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  • #26
    When was the idea of binary invented? Does it predate the early computers of the 1940's? I wonder if Babbage had anything to do with it? He designed several mechanical computers (lots of metal gears) in the 1800's. Also, if I am not mistaken, some of the concepts for early computers were pioneered in mechanical looms, but I don't know if that had anything to do with binary.

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    • #27
      The binary number system was invented in the 1600s by Gottfried Leibniz and he used it in a very early calculating machine. So yes, it was invented to use in computers. Makes sense when you think of the on (1) and (0) nature of binary.

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      • #28
        I should look up Gottfried Leibniz. Sounds like an interesting person.

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        • #29
          Were the Beatles right when they sang "one and one and one is three"? I would understand if they said "plus"..
          Gonna change my evil ways...one of these days

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          • #30
            Maybe they were thinking pregnancy?

            OK, Mathy, here's one for you. I am a convener for a committee. One committee member is in Lexington, KY, one is in Wabash, Indiana, one is in Bloomington, Indiana and one is in West Lafayette, IN (and that would be me). So no one has to drive too far for the meeting, I'm willing to find a room in a library or ask to borrow a room from a church in a town equidistant from every member. How do we find the central point among all those places?
            “A sinner can always repent, but stupid is forever.”
            Billy Sunday

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            • #31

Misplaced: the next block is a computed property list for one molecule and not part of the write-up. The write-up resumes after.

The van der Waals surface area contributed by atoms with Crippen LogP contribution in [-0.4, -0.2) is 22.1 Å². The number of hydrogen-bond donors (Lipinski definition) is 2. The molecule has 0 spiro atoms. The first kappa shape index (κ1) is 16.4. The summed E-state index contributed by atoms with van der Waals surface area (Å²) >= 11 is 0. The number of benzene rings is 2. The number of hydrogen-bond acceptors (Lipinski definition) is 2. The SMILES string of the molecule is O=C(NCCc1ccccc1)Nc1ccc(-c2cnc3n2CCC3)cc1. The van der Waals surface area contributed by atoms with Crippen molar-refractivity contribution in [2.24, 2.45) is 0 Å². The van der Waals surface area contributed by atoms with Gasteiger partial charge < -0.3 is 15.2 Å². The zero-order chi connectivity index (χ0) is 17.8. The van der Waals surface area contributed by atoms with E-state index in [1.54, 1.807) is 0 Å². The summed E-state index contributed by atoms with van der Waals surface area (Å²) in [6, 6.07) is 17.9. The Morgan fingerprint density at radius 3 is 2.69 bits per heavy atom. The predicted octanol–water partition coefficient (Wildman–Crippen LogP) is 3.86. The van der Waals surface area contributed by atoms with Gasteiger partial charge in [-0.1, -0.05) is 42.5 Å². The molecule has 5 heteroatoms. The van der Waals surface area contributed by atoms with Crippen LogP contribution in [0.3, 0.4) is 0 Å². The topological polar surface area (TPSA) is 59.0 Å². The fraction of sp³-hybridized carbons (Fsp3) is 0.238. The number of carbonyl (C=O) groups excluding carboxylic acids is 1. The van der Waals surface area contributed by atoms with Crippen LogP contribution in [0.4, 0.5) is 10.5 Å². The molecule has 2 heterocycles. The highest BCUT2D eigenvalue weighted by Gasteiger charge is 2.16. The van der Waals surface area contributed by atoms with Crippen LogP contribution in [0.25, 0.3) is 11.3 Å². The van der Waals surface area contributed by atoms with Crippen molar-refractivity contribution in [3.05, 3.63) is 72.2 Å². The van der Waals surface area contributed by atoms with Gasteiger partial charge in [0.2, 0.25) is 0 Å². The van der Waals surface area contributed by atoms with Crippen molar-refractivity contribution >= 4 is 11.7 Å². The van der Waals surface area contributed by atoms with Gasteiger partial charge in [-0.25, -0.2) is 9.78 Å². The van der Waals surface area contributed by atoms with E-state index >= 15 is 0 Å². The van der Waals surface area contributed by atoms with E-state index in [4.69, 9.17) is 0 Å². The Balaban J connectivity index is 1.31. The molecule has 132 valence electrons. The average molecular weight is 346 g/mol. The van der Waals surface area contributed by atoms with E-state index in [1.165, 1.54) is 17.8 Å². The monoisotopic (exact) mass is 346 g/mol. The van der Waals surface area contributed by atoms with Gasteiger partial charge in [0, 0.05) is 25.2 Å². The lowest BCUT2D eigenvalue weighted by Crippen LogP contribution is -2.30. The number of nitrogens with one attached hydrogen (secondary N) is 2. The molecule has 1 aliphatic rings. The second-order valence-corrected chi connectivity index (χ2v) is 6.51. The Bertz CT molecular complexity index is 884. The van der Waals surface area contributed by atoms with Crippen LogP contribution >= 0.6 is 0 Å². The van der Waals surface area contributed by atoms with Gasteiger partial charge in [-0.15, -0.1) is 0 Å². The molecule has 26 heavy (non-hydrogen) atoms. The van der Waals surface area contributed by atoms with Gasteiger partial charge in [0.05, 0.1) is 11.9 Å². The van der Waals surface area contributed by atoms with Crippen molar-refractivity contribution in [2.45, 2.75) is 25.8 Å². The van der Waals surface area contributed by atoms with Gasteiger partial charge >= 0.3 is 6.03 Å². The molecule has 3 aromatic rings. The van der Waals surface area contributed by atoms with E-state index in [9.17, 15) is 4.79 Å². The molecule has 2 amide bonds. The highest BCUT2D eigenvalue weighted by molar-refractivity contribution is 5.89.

Originally posted by Coolwater View Post
              Maybe they were thinking pregnancy?

              OK, Mathy, here's one for you. I am a convener for a committee. One committee member is in Lexington, KY, one is in Wabash, Indiana, one is in Bloomington, Indiana and one is in West Lafayette, IN (and that would be me). So no one has to drive too far for the meeting, I'm willing to find a room in a library or ask to borrow a room from a church in a town equidistant from every member. How do we find the central point among all those places?
              An area map, a pen and a ruler. Careful that you don't end up with a pentagram connecting them. Don't think you want that kind of gathering
              Gonna change my evil ways...one of these days

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              • #32
                Originally posted by mathpiglet View Post

                Watch yourself, Kat. You might do permanent damage to your tongue.
                Not likely, I've had a lot of practice thhhhpt'ing!
                May The Winds Be With You, while I'm searchin' for my lost shaker of salt. Makin' for the Trades on the outside. Lookin' for the Southern Cross. (J.Buffett 77/74)
                "Yeah, It's all fun and games until somebody gets Cursed," Sheriff Jack Carter ~ Eureka.

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                • #33
                  LOL!!!
                  That's what we did, Hap. If the towns we're starting from weren't at such varying distances, that might work better.
                  “A sinner can always repent, but stupid is forever.”
                  Billy Sunday

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                  • #34